5 Florida Workers’ Comp Questions You’ve Probably Asked

Do you know the details of your workers’ compensation coverage and the benefits it can give after being hurt on the job in Florida? If you are like so many other workers and employees, then you probably do not. Employers often do not take the time to adequately explain this important coverage to their staff, leaving people uncertain of their rights after a workplace accident.

To spread some useful information, our team from Van Dingenen Law would like to take this time to answer a few Florida workers’ compensation questions you have probably asked yet never seen anyone else answer. If you have additional questions and need assistance with a claim, you can call us at (407) 967-5377. From our office in Orlando, we represent clients throughout Central Florida.

Do You Have to Pay Any Medical Bills?

A key benefit of workers’ compensation coverage is the full payment of medical treatments. You should not need to pay any amount of the cost for a treatment deemed to be medically necessary for your work-related injury. Even small copays should be waived upfront to be paid by the insurer.

However, there can be a catch: the insurer could argue that your medical treatments were unnecessary. Elective treatments are not covered by workers’ compensation. An insurance company looking to save some on a payout could try to pick and choose which treatments you have received that it wants to deem as “unnecessary,” even when a doctor has said it was needed to take care of your injuries.

Do You Get Wage Replacement Benefits?

You do not need to be paid anything for lost wages if you are unable to work for 7 days or less due to your workplace injury. On the 8th day, though, you can start to receive a portion of your regular wages through a benefit check. If you are unable to work for more than 21 days, then you can receive back pay for the wages you did not earn in those first 7 days.

Benefit checks are typically paid to claimants once every two weeks. If eligible, you will be paid 66-2/3% of your average weekly wage, which will likely be based on what you were paid on average across the last 13 weeks before you were hurt. This amount can be adjusted if you worked for only 75% of the days or less during that 13-week reference period. The adjustment will reflect what a worker at a similar position and payroll would have earned in 13 weeks had they worked more than 75% of those days.

Are Pay Benefits Taxable?

The benefit checks that you receive are not taxable, meaning you should not lose any of that money to income taxes. You can be taxed, though, if you return to work under modified expectations while still receiving workers’ compensation benefits. In that situation, though, the taxes should only apply to the wages you earn due to working, not to the benefits that you receive through your employer-provided workers’ comp policy.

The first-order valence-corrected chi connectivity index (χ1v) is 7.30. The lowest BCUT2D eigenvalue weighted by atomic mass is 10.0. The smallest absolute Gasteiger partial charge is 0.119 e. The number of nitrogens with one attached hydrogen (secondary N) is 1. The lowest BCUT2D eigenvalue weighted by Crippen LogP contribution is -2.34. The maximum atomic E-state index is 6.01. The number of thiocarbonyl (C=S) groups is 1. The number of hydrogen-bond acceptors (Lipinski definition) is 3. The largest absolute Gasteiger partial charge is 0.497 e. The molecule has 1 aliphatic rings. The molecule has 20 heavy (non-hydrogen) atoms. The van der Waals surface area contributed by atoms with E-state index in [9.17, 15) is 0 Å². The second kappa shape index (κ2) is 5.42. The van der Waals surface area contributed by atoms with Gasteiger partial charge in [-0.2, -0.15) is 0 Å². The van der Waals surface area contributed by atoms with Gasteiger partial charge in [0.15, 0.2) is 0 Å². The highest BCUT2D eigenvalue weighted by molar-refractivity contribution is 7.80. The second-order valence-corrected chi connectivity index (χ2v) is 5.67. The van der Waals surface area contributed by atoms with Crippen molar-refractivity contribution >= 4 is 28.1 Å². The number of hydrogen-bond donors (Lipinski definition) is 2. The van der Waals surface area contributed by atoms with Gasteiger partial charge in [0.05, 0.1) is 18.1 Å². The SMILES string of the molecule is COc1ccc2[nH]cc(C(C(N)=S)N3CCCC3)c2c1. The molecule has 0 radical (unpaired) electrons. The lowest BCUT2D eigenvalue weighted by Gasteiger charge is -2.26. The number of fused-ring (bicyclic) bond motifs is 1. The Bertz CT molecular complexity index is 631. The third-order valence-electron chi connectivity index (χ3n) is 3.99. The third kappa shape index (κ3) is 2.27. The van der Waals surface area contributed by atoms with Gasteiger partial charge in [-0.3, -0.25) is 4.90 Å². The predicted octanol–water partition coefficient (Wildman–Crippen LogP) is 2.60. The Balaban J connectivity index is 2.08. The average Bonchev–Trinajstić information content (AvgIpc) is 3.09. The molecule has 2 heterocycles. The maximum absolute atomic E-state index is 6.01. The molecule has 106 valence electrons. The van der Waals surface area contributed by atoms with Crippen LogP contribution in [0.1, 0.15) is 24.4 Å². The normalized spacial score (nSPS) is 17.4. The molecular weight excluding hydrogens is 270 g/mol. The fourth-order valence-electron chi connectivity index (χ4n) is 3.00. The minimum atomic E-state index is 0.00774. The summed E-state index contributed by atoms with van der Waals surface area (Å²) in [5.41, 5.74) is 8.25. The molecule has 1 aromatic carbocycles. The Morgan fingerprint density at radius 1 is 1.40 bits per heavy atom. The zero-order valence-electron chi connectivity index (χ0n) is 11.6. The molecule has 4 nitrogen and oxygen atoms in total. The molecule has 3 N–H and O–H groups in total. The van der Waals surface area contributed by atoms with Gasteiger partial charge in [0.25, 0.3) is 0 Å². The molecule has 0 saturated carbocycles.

How Long Does It Take to Get a Benefit Check?

Florida law typically requires employers and insurance companies to work quickly after receiving word of an injured employee and workers’ comp claimant. Most people should receive their first benefit check within 21 days or 3 weeks of reporting their injury to their employer. With that in mind, your first check will more than likely not reflect the first 7 days of work you missed due to your injury. The insurance company would have likely written the check well before the extent of your injuries and disabilities could have been understood.

If you do not receive your first check within 21 days, then you have several options to use when figuring out why. You can talk with a workers’ compensation lawyer, speak with the insurance company or your employer for details, or call the Florida Bureau of Employee Assistance and Ombudsman (EAO). The same is true if you have been receiving workers’ compensation wage replacement benefits and the bi-weekly checks have inexplicably stopped arriving in the mail at predictable intervals.

Can You Get Workers’ Comp & Social Security Benefits?

When a worker is severely injured and rendered disabled, workers’ compensation benefits might not be enough to keep them financially afloat. Depending on the type of injury and disability, the injured worker might be able to also receive benefits through the Social Security Administration (SSA). Workers’ compensation benefits are not mutually exclusive from SSA benefits, so it is possible to receive both at the same time.

Although, Florida law limits your pay benefits to no more than 80% of your average weekly wages before you had your workplace accident. If your SSA benefits combined with your workers’ comp benefits would cause you to earn about that 80% cap, then the money provided by the workers’ compensation insurance company will be reduced until your benefits are once again compliant with Florida law.

Remember: If you have any further questions about workers’ compensation rules in Florida, then you can contact Van Dingenen Law in Central Florida. Initial consultations about workers’ comp claims are completely free.

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